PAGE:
Tuesday, February 19

D-DAY FOR BATTLEFIELD V APPROACHING FAST!

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We’re nearing the release date of Battlefield V – the continuation of one of the most played shooters set in the theme of war and tactical combat. Following the announcements at E3, DICE and EA took another step in a great direction and offered closed Alpha access to a number of their most loyal players, experienced Battlefield veterans as well as journalists and bloggers. Contrary to what one might believe, the developers even gave the green light to all of these players to record gameplay, broadcast it to the public, write, criticize, and give feedback in video or any other form. As a result, we have hours of footage available to us on YouTube and other streaming services.

From what we’ve seen so far, Battlefield V is looking to take all the best from the previous incarnations, Battlefield 1 especially, and expand on it – fixing the bad and accentuating the good. What is more, it seems DICE have been listening to the feedback from the public, as they’ve implemented a number of changes that have been received straight from the mouths (or keyboards, rather) of their passionate gamers.

Let’s start at the beginning. The Alpha takes place on a single map, Arctic Fjord, where the players could engage in one of three modes: the Conquest mode, as well as two modes Grand Operation: Airborne, and Breakthrough. DICE have been closely following an impressive amount of data during the Alpha, including monitoring the most popular locations for players to walk on the map, places where combat is most likely to occur, as well as parachuting locations in the Airborne mode, in order to come up with a comprehensive model of the gameplay which they can use as a basis for fine-tweaking the rest of the game. You can see some of these graphs in their blog postconcerning what they’ve learned from the closed Alpha of Battlefield V.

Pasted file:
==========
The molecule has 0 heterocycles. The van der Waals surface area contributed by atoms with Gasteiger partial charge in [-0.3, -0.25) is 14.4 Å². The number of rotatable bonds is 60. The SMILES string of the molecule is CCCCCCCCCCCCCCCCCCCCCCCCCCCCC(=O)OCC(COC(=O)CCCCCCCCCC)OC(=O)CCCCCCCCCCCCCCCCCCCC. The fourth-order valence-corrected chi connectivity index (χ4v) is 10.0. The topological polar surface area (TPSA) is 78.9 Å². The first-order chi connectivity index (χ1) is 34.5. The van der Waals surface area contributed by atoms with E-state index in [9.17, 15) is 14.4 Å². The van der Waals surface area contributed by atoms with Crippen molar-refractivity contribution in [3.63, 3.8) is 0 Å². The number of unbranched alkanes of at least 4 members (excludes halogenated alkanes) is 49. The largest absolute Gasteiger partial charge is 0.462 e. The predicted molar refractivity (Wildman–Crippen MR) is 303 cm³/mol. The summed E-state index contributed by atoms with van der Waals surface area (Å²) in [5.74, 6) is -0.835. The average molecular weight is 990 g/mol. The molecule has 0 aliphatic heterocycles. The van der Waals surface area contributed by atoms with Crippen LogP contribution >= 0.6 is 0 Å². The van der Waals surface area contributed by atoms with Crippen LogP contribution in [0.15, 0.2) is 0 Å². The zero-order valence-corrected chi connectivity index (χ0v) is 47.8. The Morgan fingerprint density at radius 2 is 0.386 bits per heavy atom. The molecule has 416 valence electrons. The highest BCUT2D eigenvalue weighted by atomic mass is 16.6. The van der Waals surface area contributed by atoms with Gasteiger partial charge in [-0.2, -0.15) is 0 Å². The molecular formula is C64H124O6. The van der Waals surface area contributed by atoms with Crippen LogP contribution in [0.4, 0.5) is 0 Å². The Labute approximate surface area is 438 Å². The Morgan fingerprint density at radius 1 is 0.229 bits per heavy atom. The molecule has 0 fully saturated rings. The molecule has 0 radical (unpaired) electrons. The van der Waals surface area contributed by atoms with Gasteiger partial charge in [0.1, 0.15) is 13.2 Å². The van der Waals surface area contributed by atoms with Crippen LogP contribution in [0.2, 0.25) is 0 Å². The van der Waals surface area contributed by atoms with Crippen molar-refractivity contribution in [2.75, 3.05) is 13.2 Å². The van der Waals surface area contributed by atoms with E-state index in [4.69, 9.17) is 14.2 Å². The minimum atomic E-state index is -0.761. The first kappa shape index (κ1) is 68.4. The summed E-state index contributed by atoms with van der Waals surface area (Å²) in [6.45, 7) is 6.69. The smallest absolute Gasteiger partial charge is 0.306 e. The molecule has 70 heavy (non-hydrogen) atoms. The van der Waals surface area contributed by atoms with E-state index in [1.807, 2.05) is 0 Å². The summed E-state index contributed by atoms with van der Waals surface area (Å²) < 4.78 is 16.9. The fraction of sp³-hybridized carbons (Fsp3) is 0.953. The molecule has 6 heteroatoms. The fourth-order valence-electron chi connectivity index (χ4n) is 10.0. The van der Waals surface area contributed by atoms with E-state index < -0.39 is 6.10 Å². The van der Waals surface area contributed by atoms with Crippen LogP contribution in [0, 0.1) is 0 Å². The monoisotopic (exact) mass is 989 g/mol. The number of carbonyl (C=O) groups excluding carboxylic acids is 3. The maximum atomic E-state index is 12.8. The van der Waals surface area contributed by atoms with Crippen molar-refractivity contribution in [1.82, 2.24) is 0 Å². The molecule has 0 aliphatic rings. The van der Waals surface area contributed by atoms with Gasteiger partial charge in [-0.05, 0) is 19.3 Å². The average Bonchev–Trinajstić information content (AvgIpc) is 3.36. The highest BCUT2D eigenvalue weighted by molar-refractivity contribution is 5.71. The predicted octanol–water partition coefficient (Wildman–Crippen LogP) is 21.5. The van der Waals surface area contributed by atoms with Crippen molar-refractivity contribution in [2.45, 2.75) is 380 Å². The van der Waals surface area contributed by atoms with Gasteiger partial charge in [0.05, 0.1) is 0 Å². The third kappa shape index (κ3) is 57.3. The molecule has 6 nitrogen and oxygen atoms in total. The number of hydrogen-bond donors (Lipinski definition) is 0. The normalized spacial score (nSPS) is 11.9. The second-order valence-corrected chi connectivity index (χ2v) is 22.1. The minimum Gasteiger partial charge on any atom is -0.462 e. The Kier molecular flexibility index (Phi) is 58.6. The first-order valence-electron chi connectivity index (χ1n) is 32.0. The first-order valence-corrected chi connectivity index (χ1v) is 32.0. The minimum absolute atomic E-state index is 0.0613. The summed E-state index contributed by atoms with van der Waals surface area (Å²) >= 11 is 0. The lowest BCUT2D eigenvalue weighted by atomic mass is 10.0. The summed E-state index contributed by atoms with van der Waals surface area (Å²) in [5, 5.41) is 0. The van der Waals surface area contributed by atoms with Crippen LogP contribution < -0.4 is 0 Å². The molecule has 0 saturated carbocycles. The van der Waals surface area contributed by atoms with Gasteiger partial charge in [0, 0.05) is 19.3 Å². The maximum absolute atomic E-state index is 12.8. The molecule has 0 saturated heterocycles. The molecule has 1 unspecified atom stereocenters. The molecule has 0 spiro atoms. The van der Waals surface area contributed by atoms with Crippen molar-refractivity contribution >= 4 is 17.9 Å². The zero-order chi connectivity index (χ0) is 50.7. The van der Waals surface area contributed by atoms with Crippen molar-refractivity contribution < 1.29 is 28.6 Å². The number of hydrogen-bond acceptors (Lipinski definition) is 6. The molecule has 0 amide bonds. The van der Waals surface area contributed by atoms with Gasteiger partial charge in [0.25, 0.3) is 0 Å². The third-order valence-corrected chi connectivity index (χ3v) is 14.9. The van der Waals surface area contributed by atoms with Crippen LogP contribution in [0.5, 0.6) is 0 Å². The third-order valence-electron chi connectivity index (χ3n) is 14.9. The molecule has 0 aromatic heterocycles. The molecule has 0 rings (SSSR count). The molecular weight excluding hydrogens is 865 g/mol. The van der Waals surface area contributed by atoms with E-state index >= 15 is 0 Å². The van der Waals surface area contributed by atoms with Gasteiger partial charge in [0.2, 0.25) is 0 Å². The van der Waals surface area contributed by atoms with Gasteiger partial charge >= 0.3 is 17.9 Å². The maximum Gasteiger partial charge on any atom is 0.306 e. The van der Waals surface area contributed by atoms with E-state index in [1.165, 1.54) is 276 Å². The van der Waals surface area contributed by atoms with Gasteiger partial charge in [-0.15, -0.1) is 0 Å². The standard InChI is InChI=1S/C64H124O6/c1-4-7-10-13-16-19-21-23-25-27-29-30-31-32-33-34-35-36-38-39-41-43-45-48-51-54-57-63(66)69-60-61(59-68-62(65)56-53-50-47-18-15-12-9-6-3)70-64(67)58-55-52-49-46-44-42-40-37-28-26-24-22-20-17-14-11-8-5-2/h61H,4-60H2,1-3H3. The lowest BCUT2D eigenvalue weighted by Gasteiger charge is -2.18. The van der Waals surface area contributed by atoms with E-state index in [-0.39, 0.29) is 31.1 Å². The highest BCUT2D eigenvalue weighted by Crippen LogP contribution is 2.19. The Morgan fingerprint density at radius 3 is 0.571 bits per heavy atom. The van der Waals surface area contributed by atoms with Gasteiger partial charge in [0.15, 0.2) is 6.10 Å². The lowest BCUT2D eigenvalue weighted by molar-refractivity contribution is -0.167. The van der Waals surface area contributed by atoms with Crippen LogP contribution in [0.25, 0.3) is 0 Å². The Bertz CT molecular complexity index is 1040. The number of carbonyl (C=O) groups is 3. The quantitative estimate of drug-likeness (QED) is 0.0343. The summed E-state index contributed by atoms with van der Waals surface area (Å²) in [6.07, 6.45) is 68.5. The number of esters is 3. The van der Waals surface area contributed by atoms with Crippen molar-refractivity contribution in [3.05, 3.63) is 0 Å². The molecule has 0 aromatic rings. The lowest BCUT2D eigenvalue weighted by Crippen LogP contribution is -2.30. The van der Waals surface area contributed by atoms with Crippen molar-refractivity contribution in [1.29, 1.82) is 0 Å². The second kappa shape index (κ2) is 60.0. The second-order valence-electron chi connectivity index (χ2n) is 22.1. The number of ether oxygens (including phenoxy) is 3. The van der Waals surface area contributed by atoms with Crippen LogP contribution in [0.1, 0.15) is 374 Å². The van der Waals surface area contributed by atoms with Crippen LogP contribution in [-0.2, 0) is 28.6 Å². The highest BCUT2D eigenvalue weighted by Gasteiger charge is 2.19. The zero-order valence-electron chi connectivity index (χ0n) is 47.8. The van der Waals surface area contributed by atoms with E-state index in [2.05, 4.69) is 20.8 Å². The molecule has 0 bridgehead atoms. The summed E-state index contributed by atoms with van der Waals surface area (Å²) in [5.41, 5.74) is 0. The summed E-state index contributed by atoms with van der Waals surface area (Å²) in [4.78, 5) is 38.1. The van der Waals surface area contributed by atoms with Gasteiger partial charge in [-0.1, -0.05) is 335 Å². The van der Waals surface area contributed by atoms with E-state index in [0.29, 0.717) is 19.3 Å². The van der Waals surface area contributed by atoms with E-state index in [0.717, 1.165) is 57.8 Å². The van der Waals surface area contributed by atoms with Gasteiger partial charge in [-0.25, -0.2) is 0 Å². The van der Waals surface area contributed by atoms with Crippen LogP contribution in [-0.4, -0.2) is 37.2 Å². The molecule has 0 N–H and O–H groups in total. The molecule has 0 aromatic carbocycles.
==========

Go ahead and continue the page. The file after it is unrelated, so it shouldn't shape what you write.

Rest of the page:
A limited number of weapons and vehicles were tested and closely monitored, resulting in further improvements to the gameplay. For example, ammunition looks to be a big point of contention for players, and the developers have noticed high attrition brings better player satisfaction and more intense combat. With this in mind, the number of bullets when deploying and some other factors regarding ammo availability will be fine-tuned for optimal enjoyment. Weapon recoil and camera-shake are also being looked at to provide the best experience to players, and a balance between the game feeling arcade-like and ultra-realistic. A single-shot mode might also be included, with some weapons having the option to switch between single round or automatic fire, for further tweaking of your preferred game style. Players who’ve tried the Alpha report the game feeling more realistic and gritty, weapons heavier and more lifelike, with weapons such as the sniper requiring much more skill to successfully utilize. In contrast, Battlefield 1 had an extremely easy sniper gameplay, causing some games to become a camp-fest with a maladjusted number of snipers compared to other classes.

The developers claim weapon balancing and gunplay will play a huge role in the action, with weapons feeling distinct from each other, including different recoils, reload timers, accuracy, bullet pacing and more. This is meant to introduce a learning curve and increase the skill cap of each weapon, making gunplay “feel tighter, with more control for the player, and more physical”. If you fail, you’re meant to look for the error in the way you played and set up fire, instead of blaming the weapon. Each engagement will bring new things you can learn, both in terms of tactics as well as how your weapon handles.

The TTK (time to kill) is also being closely looked at, especially since some players have been complaining that there is too short a period from the time they start taking fire to their death. Others, however, find this time to be just right. Further tweaks will be implemented as the game is being developed, but it’s worth noting that it’s not just weapon power that is a factor when considering the TTK; stuff like how fast the game lets you know you’re taking fire, as well as how fast you can assess a threat, also play a big role.

Many other issues are being looked at, and improvements cooked up, but even as it is in the Alpha, Battlefield V seems to be a giant step in the right direction for DICE and EA. What with all the new modes, vehicles and weapons that are supposed to come out once the game launches, we’re excited to see how the balance and gameplay will look once the game is fully complete. The standard edition of the game drops on October 19 for the PC, Xbox One and PlayStation 4. This date is October 16 for those that have Battlefield V Deluxe Edition early enlister access, with EA access and Origin access launching a few days earlier on October 11.

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